Autumn is just around the corner, and time to gather in the last sweet peas and then say goodbye to their sweet summer fragrance. But the sweet pea might never have made it to the United Kingdom at all had it not been for a Sicilian monk and a school master from Enfield with a plant mania and great connections.
The first known mention of the sweet pea in print was in 1695 by Father Franciscus Cupani. Cupani had not long become the director of a botanic garden near Palermo and sometime in the late 1690s set about sending the seeds of this fragrant delight to his connections all over the world, including to the Enfield home of Dr Robert Uvedale.
Uvedale was the master of Enfield Grammar School and was on Cuprani’s mailng list due to his fame as a botanist and hothouse pioneer. According to J. Gibson, writing in 1691, ‘[He] is a great lover of plants, and, having an extraordinary art in managing them, is become master of the greatest and choicest collection of exotic greens that is perhaps anywhere in this land. His greens take up six or seven houses or roomsteads. .. His flowers are choice, his stock numerous, and his culture of them very methodical and curious.’
Uvedale had taken up his post at Enfield when he was still in his early 20s, and gone on to expand the school with the lease of the Manor House just south of Enfield market place (where Palace Gardens is now) for a new cohort of private boarders. He’d also given Enfield Grammar his own family motto “Tant Que Je Puis” (As Much As I Can).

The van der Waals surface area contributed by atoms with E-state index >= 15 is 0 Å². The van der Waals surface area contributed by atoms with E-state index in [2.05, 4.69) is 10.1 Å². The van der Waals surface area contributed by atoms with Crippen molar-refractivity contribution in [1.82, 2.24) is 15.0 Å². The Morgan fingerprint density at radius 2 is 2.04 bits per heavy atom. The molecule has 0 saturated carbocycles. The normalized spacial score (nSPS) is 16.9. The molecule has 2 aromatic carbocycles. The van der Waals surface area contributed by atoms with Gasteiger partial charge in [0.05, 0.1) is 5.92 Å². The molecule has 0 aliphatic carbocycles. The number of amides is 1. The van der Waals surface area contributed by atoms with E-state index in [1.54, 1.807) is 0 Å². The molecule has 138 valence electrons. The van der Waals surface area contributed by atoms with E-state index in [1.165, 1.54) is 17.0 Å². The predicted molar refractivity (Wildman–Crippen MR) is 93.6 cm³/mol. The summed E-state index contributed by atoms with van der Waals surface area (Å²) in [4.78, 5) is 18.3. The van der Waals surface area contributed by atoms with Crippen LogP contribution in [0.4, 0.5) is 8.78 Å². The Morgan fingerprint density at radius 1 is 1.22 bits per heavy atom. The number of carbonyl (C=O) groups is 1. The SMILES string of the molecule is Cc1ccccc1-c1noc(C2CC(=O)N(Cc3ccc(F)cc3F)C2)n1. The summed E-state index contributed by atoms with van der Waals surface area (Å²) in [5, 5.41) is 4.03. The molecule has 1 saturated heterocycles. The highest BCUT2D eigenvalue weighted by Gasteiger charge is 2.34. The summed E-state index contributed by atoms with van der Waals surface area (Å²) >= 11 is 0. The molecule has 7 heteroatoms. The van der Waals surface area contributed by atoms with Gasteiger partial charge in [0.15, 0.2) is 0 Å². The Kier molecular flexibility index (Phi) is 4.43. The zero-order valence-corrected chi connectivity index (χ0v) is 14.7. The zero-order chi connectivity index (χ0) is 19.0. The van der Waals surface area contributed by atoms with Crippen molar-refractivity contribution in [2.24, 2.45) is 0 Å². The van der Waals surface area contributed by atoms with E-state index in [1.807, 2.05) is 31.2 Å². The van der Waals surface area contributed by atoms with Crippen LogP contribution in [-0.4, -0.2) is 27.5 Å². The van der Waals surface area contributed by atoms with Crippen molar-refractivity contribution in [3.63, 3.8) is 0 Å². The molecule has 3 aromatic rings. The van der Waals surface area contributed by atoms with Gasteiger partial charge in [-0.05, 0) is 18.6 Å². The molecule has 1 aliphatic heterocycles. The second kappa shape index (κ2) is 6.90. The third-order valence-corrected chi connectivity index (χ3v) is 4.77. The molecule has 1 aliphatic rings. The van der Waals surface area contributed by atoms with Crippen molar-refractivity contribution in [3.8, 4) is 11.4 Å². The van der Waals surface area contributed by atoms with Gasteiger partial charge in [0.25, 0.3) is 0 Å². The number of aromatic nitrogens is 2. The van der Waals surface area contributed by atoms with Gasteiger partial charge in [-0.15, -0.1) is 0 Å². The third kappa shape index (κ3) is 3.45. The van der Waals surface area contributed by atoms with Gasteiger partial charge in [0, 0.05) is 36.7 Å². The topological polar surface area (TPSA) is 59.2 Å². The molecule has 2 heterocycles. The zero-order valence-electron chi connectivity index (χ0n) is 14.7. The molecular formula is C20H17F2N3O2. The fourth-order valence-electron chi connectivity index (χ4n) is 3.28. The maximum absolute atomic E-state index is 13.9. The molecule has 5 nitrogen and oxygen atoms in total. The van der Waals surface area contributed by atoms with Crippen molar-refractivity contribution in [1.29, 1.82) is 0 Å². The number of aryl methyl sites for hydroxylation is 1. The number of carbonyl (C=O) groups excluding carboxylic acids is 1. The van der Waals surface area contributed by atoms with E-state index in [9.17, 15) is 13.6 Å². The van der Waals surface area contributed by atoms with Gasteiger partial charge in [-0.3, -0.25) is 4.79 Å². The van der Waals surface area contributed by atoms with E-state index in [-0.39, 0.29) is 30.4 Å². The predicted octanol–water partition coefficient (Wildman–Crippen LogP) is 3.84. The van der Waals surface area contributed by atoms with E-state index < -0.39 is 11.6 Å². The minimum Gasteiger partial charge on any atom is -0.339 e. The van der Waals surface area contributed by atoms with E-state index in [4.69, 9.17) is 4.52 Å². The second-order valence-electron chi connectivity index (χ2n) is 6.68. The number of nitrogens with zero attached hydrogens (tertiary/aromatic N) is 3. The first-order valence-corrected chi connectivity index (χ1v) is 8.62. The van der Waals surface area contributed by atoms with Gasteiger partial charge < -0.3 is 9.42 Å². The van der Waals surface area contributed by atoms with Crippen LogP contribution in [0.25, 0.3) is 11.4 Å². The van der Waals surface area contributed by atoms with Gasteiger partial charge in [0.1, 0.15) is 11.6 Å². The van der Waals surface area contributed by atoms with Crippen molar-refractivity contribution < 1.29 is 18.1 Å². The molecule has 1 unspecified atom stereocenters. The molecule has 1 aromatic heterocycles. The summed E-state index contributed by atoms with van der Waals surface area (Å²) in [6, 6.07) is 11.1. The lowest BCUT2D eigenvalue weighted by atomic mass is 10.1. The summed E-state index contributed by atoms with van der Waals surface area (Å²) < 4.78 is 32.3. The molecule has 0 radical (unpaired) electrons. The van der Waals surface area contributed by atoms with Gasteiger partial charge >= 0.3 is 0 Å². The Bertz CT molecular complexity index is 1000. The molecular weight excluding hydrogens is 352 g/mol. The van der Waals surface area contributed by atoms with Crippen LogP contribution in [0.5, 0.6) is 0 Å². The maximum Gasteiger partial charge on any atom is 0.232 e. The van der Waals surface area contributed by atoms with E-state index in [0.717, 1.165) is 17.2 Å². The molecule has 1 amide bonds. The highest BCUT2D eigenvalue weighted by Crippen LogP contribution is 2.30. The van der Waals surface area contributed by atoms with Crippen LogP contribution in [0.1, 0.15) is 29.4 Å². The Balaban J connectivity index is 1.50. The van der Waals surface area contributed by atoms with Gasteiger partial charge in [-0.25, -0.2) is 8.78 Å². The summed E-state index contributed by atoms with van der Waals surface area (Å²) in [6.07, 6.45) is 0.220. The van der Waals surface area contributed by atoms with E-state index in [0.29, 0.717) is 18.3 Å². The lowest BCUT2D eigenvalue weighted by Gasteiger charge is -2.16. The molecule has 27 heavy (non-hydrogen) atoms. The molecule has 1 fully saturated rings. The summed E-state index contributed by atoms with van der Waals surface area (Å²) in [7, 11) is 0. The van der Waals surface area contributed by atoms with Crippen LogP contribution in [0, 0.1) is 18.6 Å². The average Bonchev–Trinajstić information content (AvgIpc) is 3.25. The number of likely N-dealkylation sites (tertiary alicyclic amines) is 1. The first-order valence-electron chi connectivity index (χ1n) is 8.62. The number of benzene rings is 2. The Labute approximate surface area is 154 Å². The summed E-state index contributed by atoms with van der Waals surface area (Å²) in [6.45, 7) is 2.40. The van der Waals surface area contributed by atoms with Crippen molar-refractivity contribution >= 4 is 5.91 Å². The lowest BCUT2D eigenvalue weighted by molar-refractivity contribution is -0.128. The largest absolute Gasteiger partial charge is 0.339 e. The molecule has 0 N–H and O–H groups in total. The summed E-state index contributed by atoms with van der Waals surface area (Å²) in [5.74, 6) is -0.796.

Perhaps the full motto was more aptly “as much as I can get away with”. Despite his odd but sedate appearance in the portrait, left, Uvedale seems to have been a bit of a character. While still living with his family in Westminster, a sixteen year old Uvedale had nipped up and stolen an escutcheon from the funeral hearse of Oliver Cromwell, something which remained with the Uvedale family (framed and with an account of his exploits on reverse) for several generations. In 1676 Uvedale nearly lost his post at the school for neglecting his duties at the grammar in favour of looking after his more lucrative private boarders. There was also a curious allegation that he obtained an appointment as an actor and comedian at the Theatre Royal from the lord chamberlain to protect himself from the execution of a writ.
Uvedale seems to have shown off the plant to the Royal Professor of Botany and former classmate Dr Plukenet in around 1701. In 1713 sweet peas were flowering at Chelsea Botanic Garden and eleven years later, they were on sale commercially.
Sadly Uvedale’s amazing botanical collection didn’t remain in Enfield for long after his death, but the Cedar restaurant at Pearsons’ is a nod to the great Cedar of Lebanon he is said to have planted in the 1660s. The cedar, and Enfield Manor, the home of Uvedale’s cash rich boarders, survived until 1927.
You can still buy an approximation of the Cupani/Uvedale/Plukenet sweet peas, which are said to be particularly fragrant (try Sarah Raven). Plant them soon under cover and you will have good sturdy plants for next year.